Kaavya breaks the bribery scandal with the help of her male photographer/best friend Vicky (Nikhil Dwivedi). The son of the construction firm’s owner, Sid (Gulshan Devaiya), offers Kaavya a job in order to keep her from reporting such stories in the future. Kaavya chucks her journalistic ethics and takes the job.

A lot of stuff happens in the first forty minutes of the film. Kaavya falls for Sid and sleeps with him, only to learn that the job and romance were a ruse. Sid fires Kaavya, shoves her to the ground, and points a gun at her, telling her, “I fuck the people who fuck with me.” Kaavya learns that she’s pregnant and tells Sid she’ll get half his money anyway. So he has her kidnapped and taken to an illicit country clinic for an abortion. For good measure, Sid has the doctor permanently sterilize her.

Kaavya’s natural response to this horrific violation is to want revenge. Gelding Sid seems like the most equivalent form of retribution, but it’s never mentioned. Neither is murder. Instead, Kaavya wants to ruin Sid’s business. Somehow, that doesn’t seem comparable to being raped, impregnated, and forcibly sterilized.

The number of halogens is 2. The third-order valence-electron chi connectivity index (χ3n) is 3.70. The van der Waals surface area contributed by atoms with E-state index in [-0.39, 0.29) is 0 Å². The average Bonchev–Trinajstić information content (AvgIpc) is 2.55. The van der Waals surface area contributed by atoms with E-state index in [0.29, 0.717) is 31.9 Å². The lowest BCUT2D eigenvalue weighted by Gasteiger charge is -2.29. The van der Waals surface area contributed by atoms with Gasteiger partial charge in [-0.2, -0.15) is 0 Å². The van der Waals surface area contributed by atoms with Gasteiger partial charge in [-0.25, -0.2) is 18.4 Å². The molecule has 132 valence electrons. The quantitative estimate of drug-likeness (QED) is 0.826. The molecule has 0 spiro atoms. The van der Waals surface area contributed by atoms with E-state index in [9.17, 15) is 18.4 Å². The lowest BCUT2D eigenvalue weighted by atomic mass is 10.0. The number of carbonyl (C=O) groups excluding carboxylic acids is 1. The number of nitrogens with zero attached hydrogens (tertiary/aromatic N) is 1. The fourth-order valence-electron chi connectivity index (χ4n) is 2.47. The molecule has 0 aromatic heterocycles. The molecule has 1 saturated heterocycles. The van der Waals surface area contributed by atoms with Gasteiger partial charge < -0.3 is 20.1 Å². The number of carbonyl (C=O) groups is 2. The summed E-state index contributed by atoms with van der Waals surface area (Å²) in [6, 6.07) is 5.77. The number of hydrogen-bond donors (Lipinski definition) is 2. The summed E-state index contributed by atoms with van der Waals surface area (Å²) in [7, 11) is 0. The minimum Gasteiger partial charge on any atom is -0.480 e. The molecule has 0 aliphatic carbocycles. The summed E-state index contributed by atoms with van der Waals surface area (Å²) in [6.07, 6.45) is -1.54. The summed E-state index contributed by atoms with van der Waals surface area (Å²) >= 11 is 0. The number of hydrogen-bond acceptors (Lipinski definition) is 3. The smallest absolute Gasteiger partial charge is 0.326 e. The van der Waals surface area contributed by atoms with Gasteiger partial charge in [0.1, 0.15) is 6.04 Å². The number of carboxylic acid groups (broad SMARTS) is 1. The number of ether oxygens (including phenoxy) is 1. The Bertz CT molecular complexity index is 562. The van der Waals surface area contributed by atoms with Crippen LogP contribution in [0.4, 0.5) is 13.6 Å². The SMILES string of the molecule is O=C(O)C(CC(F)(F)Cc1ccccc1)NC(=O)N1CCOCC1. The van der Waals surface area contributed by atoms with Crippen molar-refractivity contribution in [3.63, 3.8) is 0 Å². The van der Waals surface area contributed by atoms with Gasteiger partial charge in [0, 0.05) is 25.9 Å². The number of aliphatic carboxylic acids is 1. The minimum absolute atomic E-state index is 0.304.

Even stupider is Kaavya’s plan to ruin Sid by becoming Delhi’s most sought-after prostitute. Wouldn’t her skills as a journalist be more valuable than her ability to turn tricks? Given that she directly tells a couple of male characters, “I’m sleeping with you to get info to use against Sid,” only for them to have sex with her and give her the info anyway, maybe it’s not such a dumb plan after all.

What the plan highlights is the appalling idea that a woman who’s been sexually assaulted is damaged goods, only useful for yet more sexual acts. Bhatt tries to write a few lines to explain that this was Kaavya’s choice, but I don’t buy it. First of all, the plot moves along too quickly for any meaningful character development that could explain Kaavya’s abrupt transition from innocent young woman to jaded sex worker.

More importantly, Kaavya doesn’t have any other options. After nearly dying as a result of the forced abortion, her parents disown her and leave town to avoid their gossipy neighbors. Even Vicky blames Kaavya for the rape, since she did fall in love with Sid. Vicky, who loves Kaavya, never offers to marry her and build a new life with her.

The theme of Hate Story is that revenge is a dangerous game, but the counterpart of revenge is justice. There’s never any mention of Sid going to jail for his crimes against Kaavya, and no one pursues justice on her behalf. If revenge isn’t an option either, how is Kaavya supposed to respond to her sexual assault? I’d like to know Vikram Bhatt’s response.